Fire is a valuable tool for maintaining biodiversity in many ecosystems throughout the world, particularly tropical savannas. An understanding of the impact of different fire management regimes is essential if desired outcomes are to be achieved. Numerous studies have shown patchy and inconsistent responses of insects to fire. This may be because detection of responses to fire was contingent upon environmental conditions such as rainfall. Here we examine how ground-active beetles respond to savanna fires and how detection of these responses is contingent upon the amount of rain occurring prior to sampling. We also test the extent to which family-level responses are "taxonomically sufficient" to reveal responses detected at the species level.
Our study was part of a landscape-scale, replicated field experiment at Kapalga Research Station, Kakadu National Park, in the wet-dry tropics of northern Australia. Over a 7-yr period (1988-1994), ground-active beetles were monitored using pitfall traps. In 1988 and 1989 fires were excluded from all of the 15-20-km2 experimental compartments. From 1990 to 1994, three experimental fire regimes were applied: burning annually early in the dry season (May/June), burning annually toward the end of the dry season (September/ October), and exclusion of fire. Each treatment was replicated three times. Pitfall trapping began at the start of the wet season in 1988 and continued twice a year, in the middle of the dry season (July/August) and early in the wet season (November/December), until the conclusion of the study at the end of 1994.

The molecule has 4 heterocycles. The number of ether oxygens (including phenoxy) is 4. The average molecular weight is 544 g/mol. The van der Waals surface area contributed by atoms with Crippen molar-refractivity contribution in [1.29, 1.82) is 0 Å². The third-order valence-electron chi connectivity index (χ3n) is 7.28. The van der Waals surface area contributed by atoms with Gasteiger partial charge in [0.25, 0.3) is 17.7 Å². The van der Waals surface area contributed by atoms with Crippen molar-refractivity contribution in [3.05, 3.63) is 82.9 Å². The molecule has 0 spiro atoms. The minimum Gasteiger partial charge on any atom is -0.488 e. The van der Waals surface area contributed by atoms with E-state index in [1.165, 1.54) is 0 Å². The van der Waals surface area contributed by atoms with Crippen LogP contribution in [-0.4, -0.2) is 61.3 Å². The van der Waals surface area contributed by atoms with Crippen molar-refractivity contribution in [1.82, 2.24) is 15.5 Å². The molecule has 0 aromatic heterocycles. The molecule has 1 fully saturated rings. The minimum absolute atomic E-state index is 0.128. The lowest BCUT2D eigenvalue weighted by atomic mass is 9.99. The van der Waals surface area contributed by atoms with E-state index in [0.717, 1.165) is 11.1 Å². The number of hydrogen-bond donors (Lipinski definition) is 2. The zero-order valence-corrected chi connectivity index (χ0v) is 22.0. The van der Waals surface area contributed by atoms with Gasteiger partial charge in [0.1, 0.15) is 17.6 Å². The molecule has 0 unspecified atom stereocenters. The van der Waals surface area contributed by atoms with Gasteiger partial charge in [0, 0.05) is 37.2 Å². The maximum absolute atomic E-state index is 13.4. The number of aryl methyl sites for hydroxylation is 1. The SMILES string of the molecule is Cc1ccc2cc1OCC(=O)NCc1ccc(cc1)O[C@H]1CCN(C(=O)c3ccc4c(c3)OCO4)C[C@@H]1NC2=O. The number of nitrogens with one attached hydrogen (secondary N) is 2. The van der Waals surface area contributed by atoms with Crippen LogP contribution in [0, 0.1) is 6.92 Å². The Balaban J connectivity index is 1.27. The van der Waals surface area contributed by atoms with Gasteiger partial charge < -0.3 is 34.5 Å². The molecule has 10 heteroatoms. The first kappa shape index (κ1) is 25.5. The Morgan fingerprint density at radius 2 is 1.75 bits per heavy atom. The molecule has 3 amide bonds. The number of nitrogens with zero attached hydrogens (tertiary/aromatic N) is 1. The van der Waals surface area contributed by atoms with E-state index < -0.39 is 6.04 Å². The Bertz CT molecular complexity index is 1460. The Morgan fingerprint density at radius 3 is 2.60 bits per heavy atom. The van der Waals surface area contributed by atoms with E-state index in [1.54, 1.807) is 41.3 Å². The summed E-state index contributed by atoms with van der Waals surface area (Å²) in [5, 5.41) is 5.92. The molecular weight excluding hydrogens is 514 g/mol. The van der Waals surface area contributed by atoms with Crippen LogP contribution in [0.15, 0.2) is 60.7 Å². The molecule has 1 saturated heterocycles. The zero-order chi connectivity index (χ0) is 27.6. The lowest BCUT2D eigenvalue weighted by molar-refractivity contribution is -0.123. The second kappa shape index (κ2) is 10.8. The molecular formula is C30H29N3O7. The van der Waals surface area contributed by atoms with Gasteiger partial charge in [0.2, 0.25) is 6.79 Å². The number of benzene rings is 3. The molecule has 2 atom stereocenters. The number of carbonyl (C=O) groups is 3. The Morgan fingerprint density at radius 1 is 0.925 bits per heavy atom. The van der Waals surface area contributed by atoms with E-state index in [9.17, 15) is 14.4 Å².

Beetle abundance in dry-season samples was too low and variable for any meaningful statistical analyses. For wet-season samples, repeated-measures analysis of variance revealed that fires late in the dry season significantly reduced the number of ground-active beetle individuals, families, and species. However, detecting this decline was contingent upon substantial amounts of rain falling prior to sampling. In addition, canonical correspondence analysis (CCA) showed that fire intensity and amount of rainfall prior to sampling interacted to change abundance of several common beetle families and species. Fires late in the dry season appeared to disadvantage some common wet-adapted taxa, while favoring other common groups that were dry-adapted. A Mantel test, comparing dissimilarity matrices based on abundances of common families and species, confirmed that analysis at the family level was taxonomically sufficient to reveal most responses found by analysis at the species level.
The strong influence of rainfall on detection of beetle responses to fire poses a challenge to managers using such insects to monitor fire-prone ecosystems. Unless monitoring strategies include rainfall in the sampling design, burning prescriptions may not appear to produce desired or consistent outcomes; fire impacts may be there, but go undetected.
|Number of pages||11|
|Publication status||Published - Feb 2001|